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So I am making a simple game like "the impossible game" where the character just moves forward(from a 2D prespective) and the only thing you have to do is press the screen to jump at the correct time to avoid crashing into obstacles.

My record algorithm is quite simple:

   onJump()
   {
       events.append(player.pos.x);
   }

And my replay is:

   onUpdate()
   {
       if(player.x==events[nextevent])
            player.jump();
   }

Everything works O.K but sometimes in extreme situations(the player jumped just before he crash on an obstacle)while the player didn't actually crash, on replay the player crashes. I know this is happening because of the delta time(different delta on record and on replay). How can I fix it without having the need to record my delta time too?

EDIT:it seems that many didn't actually understood my question ,the question is not how to implements a replay system (knight666 answer is full and complete and it deserves the accept but its not what i asked) but how to deal with the changes of delta time.for example ,lets say the player jumps just before he crash ,while he is still in the air he passes 1 pixel away from the obstacle and it doesn't crash, but in the replay cause the delta can happen to be different than the delta while it was recorded the player passes -1 pixel away from the obstacle and it crashes.

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just a tip - such genre is called "runner". –  KatShot May 19 '13 at 19:18
    
    
The way to deal with the "changes in delta time" is to design the replay system such that you're not doing calculations like you are and instead recording snapshots of the game world and just playing that back. Just like some of the answers in gamedev.stackexchange.com/questions/6080/… suggest you do. –  Tetrad May 19 '13 at 20:29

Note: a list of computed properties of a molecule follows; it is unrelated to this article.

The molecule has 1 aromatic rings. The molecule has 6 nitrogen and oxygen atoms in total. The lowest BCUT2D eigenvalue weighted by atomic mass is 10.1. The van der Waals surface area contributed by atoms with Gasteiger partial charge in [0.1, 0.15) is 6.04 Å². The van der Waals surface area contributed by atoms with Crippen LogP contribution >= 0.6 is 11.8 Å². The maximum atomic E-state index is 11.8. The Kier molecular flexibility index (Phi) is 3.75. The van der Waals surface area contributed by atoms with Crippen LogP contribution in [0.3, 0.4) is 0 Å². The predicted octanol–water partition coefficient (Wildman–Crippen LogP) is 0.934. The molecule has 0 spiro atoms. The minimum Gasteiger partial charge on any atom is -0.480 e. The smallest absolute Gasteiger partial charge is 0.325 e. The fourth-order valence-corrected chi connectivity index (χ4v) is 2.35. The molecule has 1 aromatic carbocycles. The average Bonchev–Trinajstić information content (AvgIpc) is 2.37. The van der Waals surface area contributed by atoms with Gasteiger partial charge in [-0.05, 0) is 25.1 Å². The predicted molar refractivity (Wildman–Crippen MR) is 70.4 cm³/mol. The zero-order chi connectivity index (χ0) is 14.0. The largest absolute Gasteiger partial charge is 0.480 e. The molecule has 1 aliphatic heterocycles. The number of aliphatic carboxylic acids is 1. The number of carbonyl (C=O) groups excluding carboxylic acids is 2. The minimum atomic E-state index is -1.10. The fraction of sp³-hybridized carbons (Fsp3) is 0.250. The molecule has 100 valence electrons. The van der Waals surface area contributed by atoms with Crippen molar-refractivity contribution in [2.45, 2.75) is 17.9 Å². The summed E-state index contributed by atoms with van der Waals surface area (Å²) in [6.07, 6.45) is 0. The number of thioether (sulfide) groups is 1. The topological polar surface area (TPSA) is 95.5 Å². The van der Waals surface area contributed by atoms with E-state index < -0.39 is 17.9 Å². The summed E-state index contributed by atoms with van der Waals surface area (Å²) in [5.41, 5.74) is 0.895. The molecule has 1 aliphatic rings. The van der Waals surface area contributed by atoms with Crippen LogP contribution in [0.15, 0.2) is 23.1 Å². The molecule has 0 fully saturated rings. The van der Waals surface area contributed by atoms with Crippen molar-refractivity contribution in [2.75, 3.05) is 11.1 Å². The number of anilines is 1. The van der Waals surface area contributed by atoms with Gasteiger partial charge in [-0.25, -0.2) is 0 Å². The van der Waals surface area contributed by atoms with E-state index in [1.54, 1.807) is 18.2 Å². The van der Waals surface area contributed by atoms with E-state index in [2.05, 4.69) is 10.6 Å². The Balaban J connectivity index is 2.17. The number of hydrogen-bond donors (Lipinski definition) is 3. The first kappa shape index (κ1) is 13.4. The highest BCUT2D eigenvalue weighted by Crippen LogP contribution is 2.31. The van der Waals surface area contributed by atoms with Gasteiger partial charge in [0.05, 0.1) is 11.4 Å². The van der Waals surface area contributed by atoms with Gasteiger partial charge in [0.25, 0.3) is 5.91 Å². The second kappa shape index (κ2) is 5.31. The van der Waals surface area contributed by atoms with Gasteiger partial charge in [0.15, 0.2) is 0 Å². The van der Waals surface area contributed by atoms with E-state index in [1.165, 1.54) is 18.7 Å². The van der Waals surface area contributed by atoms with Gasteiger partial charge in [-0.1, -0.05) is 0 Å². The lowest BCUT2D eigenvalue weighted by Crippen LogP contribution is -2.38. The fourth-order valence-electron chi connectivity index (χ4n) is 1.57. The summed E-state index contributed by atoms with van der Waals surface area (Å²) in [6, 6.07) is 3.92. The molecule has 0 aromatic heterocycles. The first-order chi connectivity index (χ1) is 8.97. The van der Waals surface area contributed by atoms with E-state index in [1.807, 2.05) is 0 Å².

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marked as duplicate by Byte56, msell, Anko, bummzack, Josh Petrie May 24 '13 at 14:47

This question has been asked before and already has an answer. If those answers do not fully address your question, please ask a new question.

2 Answers

up vote 1 down vote accepted

For the specific case in the question I see two options:

  1. Override the time step when you're getting close to a jump location, so that at the end of that time step the player is in the correct position for the jump.

  2. Use a fixed timestep so it can't go wrong in that way.

Note that there's also other ways for it to fail. For example, anything that's controlled by randomness could easily mess up the replay, unless you write code to handle it.

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What you want to do is seperate your actual input from your input processing. The game logic shouldn't care about where the event came from, only that it happened.

The easiest thing for you to do is to record the player's input and timestamp it. For example, let's say you store it as JSON:

"InputEvents": [
    "KeyPressed": {
        "Timestamp": 1230,
        "Key": "Space"
    },
    "KeyPressed": {
        "Timestamp": 4492,
        "Key": "Space"
    },
    "KeyPressed": {
        "Timestamp": 12093,
        "Key": "Space"
    }

When you want to replay a level, you load this file and pretend it's live data.

Let's say you have a Keyboard class that handles all keyboard processing:

class Keyboard
{

public:

    void KeyPressed(int a_Key);
    void KeyReleased(int a_Key);

};

Derive a virtual IKeyboard interface from this and make sure your code uses this interface instead:

class IKeyboard
{

public:

    virtual void KeyPressed(int a_Key) = 0;
    virtual void KeyReleased(int a_Key) = 0;

};

class Keyboard
    : public IKeyboard
{

public:

    void KeyPressed(int a_Key);
    void KeyReleased(int a_Key);

};

Now you can derive a second implementation, one that reads from the replay file:

class KeyboardReplay
    : public IKeyboard
{

public:

    void Update(float a_DeltaTime);

    bool LoadReplay(const std::string& a_FilePath);

    void KeyPressed(int a_Key);
    void KeyReleased(int a_Key);

private:

    float m_TimeOffset;

};

Add the Update method to the virtual interface and call it from the main loop. The default keyboard implementation will just stub it out:

void Keyboard::Update(float a_DeltaTime)
{
    // do nothing
}

But the new class will check if an event has occurred:

void KeyboardReplay::Update(float a_DeltaTime)
{
    m_TimeOffset += a_DeltaTime;

    if (m_TimeOffset > m_EventNext->GetTimeOffset())
    {
        m_EventNext->Execute();
        m_EventNext = _GetNextEvent();
    }
}

Now you can record player input to a file, load it and play it back.

However, one thing that is crucial for this to work: the times have to be synchronized. You have to be sure that when it says "+1000 milliseconds" that you don't add 999 or 1001 milliseconds, because errors will stack up and the entire simulation will collapse.

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